Published: May 2007
Learn More
In Learn More the National Geographic magazine team shares some of its best sources and other information to expand your knowledge of our featured subjects. Special thanks to the Research Division.

Related Links

South Luangwa Conservation Society
This nonprofit community organization focuses on conservation and education in South Luangwa National Park and conducts antipoaching and antisnaring patrols.

Hippo Specialist Subgroup for the World Conservation Union
Learn about conservation, biology, and behavior of the common and pygmy hippos.

Luangwa Safari Network
Want to see Luangwa's wildlife firsthand? Explore the valley with experienced guides while staying in permanent lodges or seasonal bush camps.

Bibliography

Carr, Norman. Valley of the Elephants: The Story of the Luangwa Valley and Its Wildlife. Collins, 1979.

Estes, Richard Despard. The Behavior Guide to African Mammals. University of California Press, 1990.

Fry, Hilary, and Stuart Keith, eds. The Birds of Africa. Vol. 7. Princeton University Press, 2004.

Owens, Delia, and Mark Owens. Secrets of the Savanna: Twenty-three Years in the African Wilderness Unraveling the Mysteries of Elephants and People. Houghton Mifflin, 2006.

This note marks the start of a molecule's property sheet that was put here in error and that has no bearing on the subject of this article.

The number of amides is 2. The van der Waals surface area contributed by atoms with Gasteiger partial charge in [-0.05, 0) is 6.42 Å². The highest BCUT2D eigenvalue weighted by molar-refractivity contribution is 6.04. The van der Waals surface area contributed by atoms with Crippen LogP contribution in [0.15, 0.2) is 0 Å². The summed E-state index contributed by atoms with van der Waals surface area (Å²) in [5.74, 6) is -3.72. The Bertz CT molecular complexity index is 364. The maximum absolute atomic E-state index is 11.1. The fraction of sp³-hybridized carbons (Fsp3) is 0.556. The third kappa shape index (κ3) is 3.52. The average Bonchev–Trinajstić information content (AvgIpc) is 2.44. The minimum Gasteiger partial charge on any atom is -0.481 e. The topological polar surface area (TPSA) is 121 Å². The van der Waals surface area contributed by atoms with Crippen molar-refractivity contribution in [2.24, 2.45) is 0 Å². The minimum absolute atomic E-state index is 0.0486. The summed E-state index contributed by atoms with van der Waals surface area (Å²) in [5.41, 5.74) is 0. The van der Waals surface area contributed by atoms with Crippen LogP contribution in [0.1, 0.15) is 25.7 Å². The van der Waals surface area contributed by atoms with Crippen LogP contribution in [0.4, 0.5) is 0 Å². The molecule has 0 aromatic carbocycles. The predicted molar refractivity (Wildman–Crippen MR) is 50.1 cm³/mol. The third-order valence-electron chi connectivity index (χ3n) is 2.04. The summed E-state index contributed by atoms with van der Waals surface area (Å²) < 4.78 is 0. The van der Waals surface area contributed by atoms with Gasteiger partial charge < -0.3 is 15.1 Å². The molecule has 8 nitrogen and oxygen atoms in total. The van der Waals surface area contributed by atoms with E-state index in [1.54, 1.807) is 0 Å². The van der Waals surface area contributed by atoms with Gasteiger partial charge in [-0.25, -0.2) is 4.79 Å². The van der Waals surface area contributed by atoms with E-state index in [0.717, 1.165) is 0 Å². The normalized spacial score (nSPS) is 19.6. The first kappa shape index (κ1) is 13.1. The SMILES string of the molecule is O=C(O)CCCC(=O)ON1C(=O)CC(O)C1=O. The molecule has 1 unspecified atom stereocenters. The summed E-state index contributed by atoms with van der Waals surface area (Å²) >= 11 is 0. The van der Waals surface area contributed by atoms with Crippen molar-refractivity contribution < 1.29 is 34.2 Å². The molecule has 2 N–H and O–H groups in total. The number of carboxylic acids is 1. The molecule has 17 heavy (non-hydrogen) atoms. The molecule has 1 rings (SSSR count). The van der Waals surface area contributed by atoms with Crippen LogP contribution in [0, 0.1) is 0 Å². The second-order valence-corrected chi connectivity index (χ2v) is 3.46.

Owens, Delia, and Mark Owens. The Eye of the Elephant. Houghton Mifflin, 1992.

NGS Resources

Eckstrom, Christine K. "The Last Real Africa." National Geographic Traveler (March 2007), 86-94, 111-13.

Tsui, Bonnie, and others. "25 Wild Horizons." National Geographic Adventure (November 2006), 74-86, 88, 90-91.

Stone, George. "Safari Guide: 12 Epic Adventures in the Heart of Africa" National Geographic Traveler (September 2005), 95-8.

Fuller, Alexandra. "We Just Want Enough." National Geographic (September 2005), 100-21.

Fay, Michael J. The Last Place on Earth—With Mike Fay's Megatransect Journals. National Geographic Books, 2005.

Godwin, Peter. Wild at Heart: Man and Beast in Southern Africa. National Geographic Books, 2002.

Deeble, Mark, and Victoria Stone. "Kenya's Mzima Spring Comes Alive." National Geographic (November 2001), 32-47.